Pedigree Dogs: A Poem

Pedigree Dogs: A Poem

Our friend Casey LaFrance is back with a poem about an abuser and the scars she left. A native of the North Georgia mountains. Casey teaches political science and public administration in Illinois, where he has a loving wife, two catkids, and many cat-themed t-shirts. His poetry has been published here and also in Unfettered Muse.


Pedigree Dogs

By Casey LaFrance

I remember rubber wrestlers
and orange slices on your
days off, when you'd jerk me
out of school. Problem was,
pops, you seemed to forget
I was there after the sausage
biscuits with mustard and
the dime store trip. You
went to work on cars and
watch Don drink beer and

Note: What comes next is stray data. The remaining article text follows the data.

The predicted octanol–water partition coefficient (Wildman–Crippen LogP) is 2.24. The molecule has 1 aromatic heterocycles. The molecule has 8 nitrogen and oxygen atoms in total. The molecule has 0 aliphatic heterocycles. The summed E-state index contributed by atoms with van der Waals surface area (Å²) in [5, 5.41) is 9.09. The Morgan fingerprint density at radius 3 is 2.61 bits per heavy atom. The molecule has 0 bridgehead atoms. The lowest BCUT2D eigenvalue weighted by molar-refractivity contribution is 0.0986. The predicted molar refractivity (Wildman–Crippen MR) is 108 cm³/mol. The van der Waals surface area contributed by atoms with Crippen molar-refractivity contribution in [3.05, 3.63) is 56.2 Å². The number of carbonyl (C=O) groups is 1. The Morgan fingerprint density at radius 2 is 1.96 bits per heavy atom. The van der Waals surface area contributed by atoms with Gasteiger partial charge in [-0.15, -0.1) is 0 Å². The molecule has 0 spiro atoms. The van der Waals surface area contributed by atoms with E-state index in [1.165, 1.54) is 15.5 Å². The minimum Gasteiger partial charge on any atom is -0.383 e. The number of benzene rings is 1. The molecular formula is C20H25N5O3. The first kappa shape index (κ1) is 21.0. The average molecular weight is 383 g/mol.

curse through his toothless
mouth while I sat in fear
of this woman who beat me
who drank and drank until
she felt like going outside
to watch me ride the big
wheel while she communed with
nature or god or whatever she
worshipped. I saw her attempt
to get right in the end. I saw
her smile and cry and tell pity-tales
one after the other. I felt bad for her,
but I don't think I ever forgave her.
I still have scars from the cast
iron skillet and the
heavy old telephone,
but momma can't understand
why you didn't cry at her